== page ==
PRIME MINISTER OF CANADA
******************** Prime Minister Harper launches Operation Lancaster to assert Canadian sovereignty in the Arctic
August 12, 2006 Iqaluit, Nunavut
Prime Minister Stephen Harper today launched Operation LANCASTER, a 12-day military exercise in the eastern Arctic designed to assert Canada's sovereignty in the North.
Speaking to a combined audience of Canadian Forces soldiers and Nunavummiut, Prime Minister Harper said the mission demonstrates his government's commitment to defending Canada’s territorial integrity.
"It takes a Canadian presence on the ground, in the air and on the sea and a government that is internationally recognized for delivering on its commitments."
Noting that Canada’s sovereignty in the Arctic is recognized by 150 countries that have ratified the United Nations Convention on the Law of the Sea, Prime Minister Harper said the federal government is undertaking numerous measures to enforce Canada’s control over the Arctic.
"The North is poised to take a much bigger role in Canada's economic and social development," the Prime Minister said. "We must ensure the unique ecosystem of the North, and the unique cultural traditions of the First Peoples of the North, are respected and protected."
******************** Full text of Prime Minister's speech
Good morning. Ublakut.
Thank you for your warm welcome.
And thank you Paul (Okalik) for your generous introduction.
Elders and citizens of Iqaluit,
I am very pleased to be in Iqaluit, Canada's newest capital. Your city is my first stop on my first tour of the North since becoming Prime Minister.
Over the next several days I'll be making two more stops in Nunavut: the Alert military base at the very northern tip of Canada and the new Jericho diamond mine in western Nunavut.
In addition, I'll be visiting the capitals of Yukon and the Northwest Territories, Whitehorse and Yellowknife.
I'm especially pleased to be here on Canadian Forces Day so I can observe first-hand the army, navy and air force in action at the launch of Operation Lancaster.
It is always an honour to be among the men and women of our Armed Forces again.
Across the country and around the world, Canadian troops are doing vitally important work for our country.
Defending our sovereignty, protecting our national interests, helping people in dire straits and fighting for democracy, freedom and the rule of law.
As Prime Minister, one of my first actions was to visit our brave soldiers in Afghanistan.
As you know, they are doing an outstanding job, in extremely difficult and dangerous circumstances.
I also made it a priority to meet new recruits graduating from training at CFB Wainwright and CFB Ottawa.
And during our recent trip to Europe and the G8 Summit in Russia, Laureen and I stopped in France to pay our respects to the Canadians who fell at Vimy Ridge.
At each stop, I saw – past and present – displays of hard work, courage and dedication to Canada.
I want you to know that our new National Government is very proud of our military.
And you can count on our full support on this and all your future missions.
Operation Lancaster is a very important exercise.
Because it demonstrates our new Government’s commitment to asserting Canada’s sovereignty over our Arctic territory.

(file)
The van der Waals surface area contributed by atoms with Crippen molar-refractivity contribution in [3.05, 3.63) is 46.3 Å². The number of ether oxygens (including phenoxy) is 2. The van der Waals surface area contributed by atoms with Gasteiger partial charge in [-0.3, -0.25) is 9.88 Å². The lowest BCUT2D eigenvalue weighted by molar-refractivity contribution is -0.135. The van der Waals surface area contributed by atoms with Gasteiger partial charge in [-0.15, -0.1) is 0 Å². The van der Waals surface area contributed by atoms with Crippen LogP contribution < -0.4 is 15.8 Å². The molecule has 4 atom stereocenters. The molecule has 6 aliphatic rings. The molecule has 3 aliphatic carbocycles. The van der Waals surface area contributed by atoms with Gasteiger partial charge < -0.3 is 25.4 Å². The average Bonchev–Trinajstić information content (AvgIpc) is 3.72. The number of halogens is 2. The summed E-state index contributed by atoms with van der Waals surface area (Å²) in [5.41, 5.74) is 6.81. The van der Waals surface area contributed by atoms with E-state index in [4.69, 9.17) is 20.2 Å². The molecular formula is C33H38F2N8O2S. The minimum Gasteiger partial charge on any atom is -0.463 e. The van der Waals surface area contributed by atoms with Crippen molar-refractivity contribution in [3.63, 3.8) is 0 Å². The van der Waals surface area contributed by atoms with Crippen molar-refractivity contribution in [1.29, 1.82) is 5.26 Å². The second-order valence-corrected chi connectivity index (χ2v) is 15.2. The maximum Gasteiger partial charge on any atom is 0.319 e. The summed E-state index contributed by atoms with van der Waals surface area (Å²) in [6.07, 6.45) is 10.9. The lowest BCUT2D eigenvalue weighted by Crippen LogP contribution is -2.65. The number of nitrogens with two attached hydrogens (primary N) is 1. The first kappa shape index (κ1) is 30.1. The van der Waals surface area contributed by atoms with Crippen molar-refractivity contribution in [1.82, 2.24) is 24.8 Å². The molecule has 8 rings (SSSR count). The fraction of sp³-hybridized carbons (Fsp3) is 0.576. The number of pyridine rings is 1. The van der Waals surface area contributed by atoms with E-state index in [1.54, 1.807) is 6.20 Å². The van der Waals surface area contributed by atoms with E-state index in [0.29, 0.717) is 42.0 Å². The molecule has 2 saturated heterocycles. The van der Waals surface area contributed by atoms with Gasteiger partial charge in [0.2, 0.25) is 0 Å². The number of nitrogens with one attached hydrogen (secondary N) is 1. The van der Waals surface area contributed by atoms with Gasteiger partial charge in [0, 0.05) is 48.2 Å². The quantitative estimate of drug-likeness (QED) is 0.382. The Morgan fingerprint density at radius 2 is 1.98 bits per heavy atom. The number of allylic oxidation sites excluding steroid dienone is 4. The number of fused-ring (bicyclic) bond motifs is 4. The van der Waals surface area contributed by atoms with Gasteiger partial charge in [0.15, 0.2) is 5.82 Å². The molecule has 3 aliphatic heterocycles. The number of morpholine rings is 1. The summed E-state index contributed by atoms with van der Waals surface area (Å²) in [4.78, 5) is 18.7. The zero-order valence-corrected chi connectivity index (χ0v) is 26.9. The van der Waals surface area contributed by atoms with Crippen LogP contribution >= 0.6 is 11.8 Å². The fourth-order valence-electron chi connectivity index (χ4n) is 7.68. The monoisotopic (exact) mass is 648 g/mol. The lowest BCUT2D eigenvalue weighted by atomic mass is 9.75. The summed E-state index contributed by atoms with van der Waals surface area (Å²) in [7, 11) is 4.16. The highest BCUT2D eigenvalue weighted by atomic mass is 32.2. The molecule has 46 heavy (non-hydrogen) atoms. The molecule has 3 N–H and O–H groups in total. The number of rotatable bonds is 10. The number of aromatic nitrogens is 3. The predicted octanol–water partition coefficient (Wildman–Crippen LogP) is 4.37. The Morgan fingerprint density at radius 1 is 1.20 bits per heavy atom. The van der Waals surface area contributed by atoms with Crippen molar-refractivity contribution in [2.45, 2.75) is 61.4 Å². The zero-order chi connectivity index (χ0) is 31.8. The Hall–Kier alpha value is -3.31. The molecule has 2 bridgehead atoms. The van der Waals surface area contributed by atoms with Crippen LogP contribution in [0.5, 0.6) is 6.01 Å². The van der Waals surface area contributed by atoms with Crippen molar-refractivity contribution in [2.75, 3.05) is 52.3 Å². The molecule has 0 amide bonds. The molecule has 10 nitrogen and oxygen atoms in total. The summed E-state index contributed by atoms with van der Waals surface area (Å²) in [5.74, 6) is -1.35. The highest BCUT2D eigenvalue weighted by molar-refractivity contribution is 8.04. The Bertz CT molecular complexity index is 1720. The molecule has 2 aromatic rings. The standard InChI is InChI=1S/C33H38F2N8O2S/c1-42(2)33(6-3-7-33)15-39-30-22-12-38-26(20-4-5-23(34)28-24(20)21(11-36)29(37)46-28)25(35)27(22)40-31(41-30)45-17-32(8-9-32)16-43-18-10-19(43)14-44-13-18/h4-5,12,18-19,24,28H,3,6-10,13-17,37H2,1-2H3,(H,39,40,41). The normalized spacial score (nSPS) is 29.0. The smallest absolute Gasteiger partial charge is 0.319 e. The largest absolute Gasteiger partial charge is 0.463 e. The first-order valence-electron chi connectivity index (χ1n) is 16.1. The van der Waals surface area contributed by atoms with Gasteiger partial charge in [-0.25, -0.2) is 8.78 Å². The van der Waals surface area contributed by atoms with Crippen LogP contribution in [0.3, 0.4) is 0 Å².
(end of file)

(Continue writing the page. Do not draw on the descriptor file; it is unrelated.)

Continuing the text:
A commitment I made last December when I promised to ensure that Canada’s jurisdiction over the islands, waterways and resources in the High Arctic is respected by all nations.
But you can't defend Arctic sovereignty with words alone.
It takes a Canadian presence on the ground, in the air and on the sea and a Government that is internationally recognized for delivering on its commitments.
That's why exercises such as this one are so important.
And that's why we are being absolutely clear and forthright in all our foreign policy pronouncements.
If you want to be taken seriously by other countries, you have to say what you mean and mean what you say.
And I am here today to make it absolutely clear there is no question about Canada's Arctic border.
It extends from the northern tip of Labrador all the way up the East coast of Ellesmere Island to Alert.
Then it traces the western perimeter of the Queen Elizabeth Islands down to the Beaufort Sea.
From there it hugs the coasts of the Northwest Territories and Yukon to the Canada-U.S. border at Alaska.
All along the border, our jurisdiction extends outward 200 miles into the surrounding sea, just as it does along our Atlantic and Pacific coastlines.
No more. And no less.
Canada’s Arctic sovereignty is firmly anchored in history.
Almost 100 years ago, in 1909, a plaque was installed on Melville Island by famed Quebecois seaman Joseph Bernier, captain of the Canadian government ship Arctic.
It proclaimed, on the ground for the first time, Canada’s sovereignty over the entire Arctic archipelago.
>From the 1920s through the 1940s, the great Canadian navigator Henry Larsen patrolled our Arctic waters aboard the famous RCMP schooner St. Roch.
Larsen's many voyages upheld the first principle of Arctic sovereignty: Use it or lose it.
In the 1980s, the Conservative government of Brian Mulroney won recognition of our Arctic possessions under International Law.
Canada became one of 150 nations – including most European countries, Russia, India and China – to ratify the United Nations Convention on the Law of the Sea.